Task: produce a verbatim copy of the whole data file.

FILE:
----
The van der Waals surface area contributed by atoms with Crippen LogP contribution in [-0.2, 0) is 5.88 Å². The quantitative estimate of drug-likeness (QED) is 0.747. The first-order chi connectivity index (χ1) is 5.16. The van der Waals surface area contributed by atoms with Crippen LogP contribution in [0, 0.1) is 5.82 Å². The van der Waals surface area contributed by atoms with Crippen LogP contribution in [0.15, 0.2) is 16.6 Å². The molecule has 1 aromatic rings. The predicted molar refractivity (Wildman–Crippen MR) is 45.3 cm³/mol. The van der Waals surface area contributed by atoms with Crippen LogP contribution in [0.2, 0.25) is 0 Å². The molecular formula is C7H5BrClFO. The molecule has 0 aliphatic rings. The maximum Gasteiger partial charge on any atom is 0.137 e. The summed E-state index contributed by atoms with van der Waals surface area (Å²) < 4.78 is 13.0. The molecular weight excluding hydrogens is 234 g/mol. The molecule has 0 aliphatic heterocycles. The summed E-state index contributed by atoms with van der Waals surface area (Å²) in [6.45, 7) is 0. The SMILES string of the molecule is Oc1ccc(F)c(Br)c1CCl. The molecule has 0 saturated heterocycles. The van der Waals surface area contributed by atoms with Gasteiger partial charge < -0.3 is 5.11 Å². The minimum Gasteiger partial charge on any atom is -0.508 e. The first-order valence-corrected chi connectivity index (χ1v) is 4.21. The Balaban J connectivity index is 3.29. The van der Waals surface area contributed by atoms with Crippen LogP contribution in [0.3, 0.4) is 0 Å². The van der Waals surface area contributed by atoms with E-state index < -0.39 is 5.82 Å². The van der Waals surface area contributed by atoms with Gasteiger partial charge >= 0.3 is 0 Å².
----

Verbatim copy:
The van der Waals surface area contributed by atoms with Crippen LogP contribution in [-0.2, 0) is 5.88 Å². The quantitative estimate of drug-likeness (QED) is 0.747. The first-order chi connectivity index (χ1) is 5.16. The van der Waals surface area contributed by atoms with Crippen LogP contribution in [0, 0.1) is 5.82 Å². The van der Waals surface area contributed by atoms with Crippen LogP contribution in [0.15, 0.2) is 16.6 Å². The molecule has 1 aromatic rings. The predicted molar refractivity (Wildman–Crippen MR) is 45.3 cm³/mol. The van der Waals surface area contributed by atoms with Crippen LogP contribution in [0.2, 0.25) is 0 Å². The molecular formula is C7H5BrClFO. The molecule has 0 aliphatic rings. The maximum Gasteiger partial charge on any atom is 0.137 e. The summed E-state index contributed by atoms with van der Waals surface area (Å²) < 4.78 is 13.0. The molecular weight excluding hydrogens is 234 g/mol. The molecule has 0 aliphatic heterocycles. The summed E-state index contributed by atoms with van der Waals surface area (Å²) in [6.45, 7) is 0. The SMILES string of the molecule is Oc1ccc(F)c(Br)c1CCl. The molecule has 0 saturated heterocycles. The van der Waals surface area contributed by atoms with Gasteiger partial charge < -0.3 is 5.11 Å². The minimum Gasteiger partial charge on any atom is -0.508 e. The first-order valence-corrected chi connectivity index (χ1v) is 4.21. The Balaban J connectivity index is 3.29. The van der Waals surface area contributed by atoms with Crippen LogP contribution in [0.3, 0.4) is 0 Å². The van der Waals surface area contributed by atoms with E-state index < -0.39 is 5.82 Å². The van der Waals surface area contributed by atoms with Gasteiger partial charge >= 0.3 is 0 Å².